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Historian digs deeper into Lincoln County War mysteries


“The Lincoln County War is the single most famous Western conflict because it involved over 200 men and resulted in at least 40 or 50 murders,” said local historian David Thomas who has produced a couple of powerful new books about the subject.

The conflict ended in a five-day war, and just on the last day, more than 1,000 rounds of ammunition were exchanged, according to estimates by Col. Nathan Dudley, commander of Fort Stanton at the time, July 1878.

The war ended with burning down of the Alexander and Susan McSween house in Lincoln. Dudley was there with his troops and had a gatling gun and a cannon and did nothing to prevent the burning and the murders as the sheriff ordered the building burned, Thomas said.

It was on Feb. 18, 1878, that the war began with the death of an Englishman, John Henry Tunstall, who had moved to Lincoln County and opened a store.

“In the matter of the cause and circumstances of the death of John H. Tunstall….” are the words which began the single most important contemporary document recounting the origins of the Lincoln County War, Thomas said. That document is the “Report of Special Agent Frank Warner Angel on the Death of John Henry Tunstall,” known today to historians as the “Angel Report.”

Thomas has taken that report and put out “The Frank W. Angel Report on the Death of John H. Tunstall,” a book which includes the whole report, discusses and explains it.

“The 395-page, hand-written report that Angel submitted on October 3, 1878, on Tunstall’s unprovoked, sadistic murder is published for the first time in this book,” Thomas said. “The report documents the events leading to Tunstall’s murder – the testimony of the men present at the brutal killing – including Billy the Kid’s eyewitness account – and the violent consequences that followed.”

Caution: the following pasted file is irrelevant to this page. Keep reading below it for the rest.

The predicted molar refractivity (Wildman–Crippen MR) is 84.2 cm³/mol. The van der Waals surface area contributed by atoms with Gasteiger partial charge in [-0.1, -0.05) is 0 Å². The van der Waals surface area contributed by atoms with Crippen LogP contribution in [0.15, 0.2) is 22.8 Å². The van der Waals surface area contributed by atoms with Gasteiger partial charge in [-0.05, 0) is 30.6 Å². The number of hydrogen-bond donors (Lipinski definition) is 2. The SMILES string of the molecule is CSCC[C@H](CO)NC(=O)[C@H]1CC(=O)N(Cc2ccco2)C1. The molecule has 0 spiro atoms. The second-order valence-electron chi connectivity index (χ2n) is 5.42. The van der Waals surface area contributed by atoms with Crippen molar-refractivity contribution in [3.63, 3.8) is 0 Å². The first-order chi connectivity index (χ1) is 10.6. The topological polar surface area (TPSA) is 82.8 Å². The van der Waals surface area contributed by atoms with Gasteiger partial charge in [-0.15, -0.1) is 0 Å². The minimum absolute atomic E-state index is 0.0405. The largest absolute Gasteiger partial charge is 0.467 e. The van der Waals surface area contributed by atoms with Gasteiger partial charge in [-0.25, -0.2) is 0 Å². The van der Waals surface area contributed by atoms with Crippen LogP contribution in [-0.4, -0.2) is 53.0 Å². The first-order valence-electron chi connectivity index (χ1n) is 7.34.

In addition to sworn accounts by many of the individuals who were there during the time of the murder, supplementing the report in the book are an extensive introduction, notes, contemporary documents, associated letters, biographical details and a timeline.

“The book also reveals the brazen attempt by two powerful politicians – Thomas Catron and Stephen Elkins – to destroy the report depriving history of its priceless contribution,” Thomas said. “There are 46 images, many never published before.”

The Angel Report is the only account of the killing of Tunstall, he said. Since Tunstall was English, the British government asked for a report and the United States government sent Angel from New York to investigate. So, Angel went to Lincoln and interviewed everybody still alive on both sides and that is what the report consists of – 38 sworn witness testimonies, including the three of the men with Tunstall when he was killed.

Angel shared his report verbally with the U.S. attorney general, and he produced his written report a few weeks later. Over the next few years, Catron and Elkins were able to destroy copies of the report for political reasons.

“The only reason they didn’t succeed was it was in the wrong place,” Thomas said.

It was not until the 1950s that a writer, Frederick William Nolan, was able to find part of it in the British government records and eventually in the depths of the Department of the Interior papers. But Nolan only used parts of the document when he wrote his book, “The Lincoln County War: A Documentary History.”

“The Frank W. Angel Report on the Death of John H.Tunstall,” is available through Amazon, the Billy the Kid courthouse bookshop in Lincoln, Coas Books in Las Cruces and other local retail locations.